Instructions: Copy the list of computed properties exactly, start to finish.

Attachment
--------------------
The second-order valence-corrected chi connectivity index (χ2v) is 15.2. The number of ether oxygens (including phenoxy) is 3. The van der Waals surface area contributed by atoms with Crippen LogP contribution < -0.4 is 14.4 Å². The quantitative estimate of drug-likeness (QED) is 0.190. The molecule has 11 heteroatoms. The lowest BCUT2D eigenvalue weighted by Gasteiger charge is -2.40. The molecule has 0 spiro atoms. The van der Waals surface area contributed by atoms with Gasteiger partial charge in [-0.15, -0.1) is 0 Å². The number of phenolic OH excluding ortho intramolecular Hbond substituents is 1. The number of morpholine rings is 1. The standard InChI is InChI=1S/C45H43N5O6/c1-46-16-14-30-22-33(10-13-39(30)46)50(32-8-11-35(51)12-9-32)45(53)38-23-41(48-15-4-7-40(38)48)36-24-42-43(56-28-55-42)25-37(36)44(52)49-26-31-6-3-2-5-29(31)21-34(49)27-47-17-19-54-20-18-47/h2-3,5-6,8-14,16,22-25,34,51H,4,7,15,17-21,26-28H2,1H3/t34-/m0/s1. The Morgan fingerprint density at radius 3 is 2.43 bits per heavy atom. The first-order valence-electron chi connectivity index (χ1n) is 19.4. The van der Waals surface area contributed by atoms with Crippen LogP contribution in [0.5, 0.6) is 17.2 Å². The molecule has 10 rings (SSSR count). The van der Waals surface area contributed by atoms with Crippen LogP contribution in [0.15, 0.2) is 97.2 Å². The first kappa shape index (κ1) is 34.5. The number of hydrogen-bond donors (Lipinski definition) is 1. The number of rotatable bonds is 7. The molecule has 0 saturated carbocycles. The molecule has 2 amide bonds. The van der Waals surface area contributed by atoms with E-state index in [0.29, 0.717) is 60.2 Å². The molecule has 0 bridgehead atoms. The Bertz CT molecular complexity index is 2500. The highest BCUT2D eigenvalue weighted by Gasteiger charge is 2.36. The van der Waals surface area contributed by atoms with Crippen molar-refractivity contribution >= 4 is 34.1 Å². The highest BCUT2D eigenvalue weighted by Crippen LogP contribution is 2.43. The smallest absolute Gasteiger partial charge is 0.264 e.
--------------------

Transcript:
The second-order valence-corrected chi connectivity index (χ2v) is 15.2. The number of ether oxygens (including phenoxy) is 3. The van der Waals surface area contributed by atoms with Crippen LogP contribution < -0.4 is 14.4 Å². The quantitative estimate of drug-likeness (QED) is 0.190. The molecule has 11 heteroatoms. The lowest BCUT2D eigenvalue weighted by Gasteiger charge is -2.40. The molecule has 0 spiro atoms. The van der Waals surface area contributed by atoms with Gasteiger partial charge in [-0.15, -0.1) is 0 Å². The number of phenolic OH excluding ortho intramolecular Hbond substituents is 1. The number of morpholine rings is 1. The standard InChI is InChI=1S/C45H43N5O6/c1-46-16-14-30-22-33(10-13-39(30)46)50(32-8-11-35(51)12-9-32)45(53)38-23-41(48-15-4-7-40(38)48)36-24-42-43(56-28-55-42)25-37(36)44(52)49-26-31-6-3-2-5-29(31)21-34(49)27-47-17-19-54-20-18-47/h2-3,5-6,8-14,16,22-25,34,51H,4,7,15,17-21,26-28H2,1H3/t34-/m0/s1. The Morgan fingerprint density at radius 3 is 2.43 bits per heavy atom. The first-order valence-electron chi connectivity index (χ1n) is 19.4. The van der Waals surface area contributed by atoms with Crippen LogP contribution in [0.5, 0.6) is 17.2 Å². The molecule has 10 rings (SSSR count). The van der Waals surface area contributed by atoms with Crippen LogP contribution in [0.15, 0.2) is 97.2 Å². The first kappa shape index (κ1) is 34.5. The number of hydrogen-bond donors (Lipinski definition) is 1. The number of rotatable bonds is 7. The molecule has 0 saturated carbocycles. The molecule has 2 amide bonds. The van der Waals surface area contributed by atoms with E-state index in [0.29, 0.717) is 60.2 Å². The molecule has 0 bridgehead atoms. The Bertz CT molecular complexity index is 2500. The highest BCUT2D eigenvalue weighted by Gasteiger charge is 2.36. The van der Waals surface area contributed by atoms with Crippen molar-refractivity contribution >= 4 is 34.1 Å². The highest BCUT2D eigenvalue weighted by Crippen LogP contribution is 2.43. The smallest absolute Gasteiger partial charge is 0.264 e.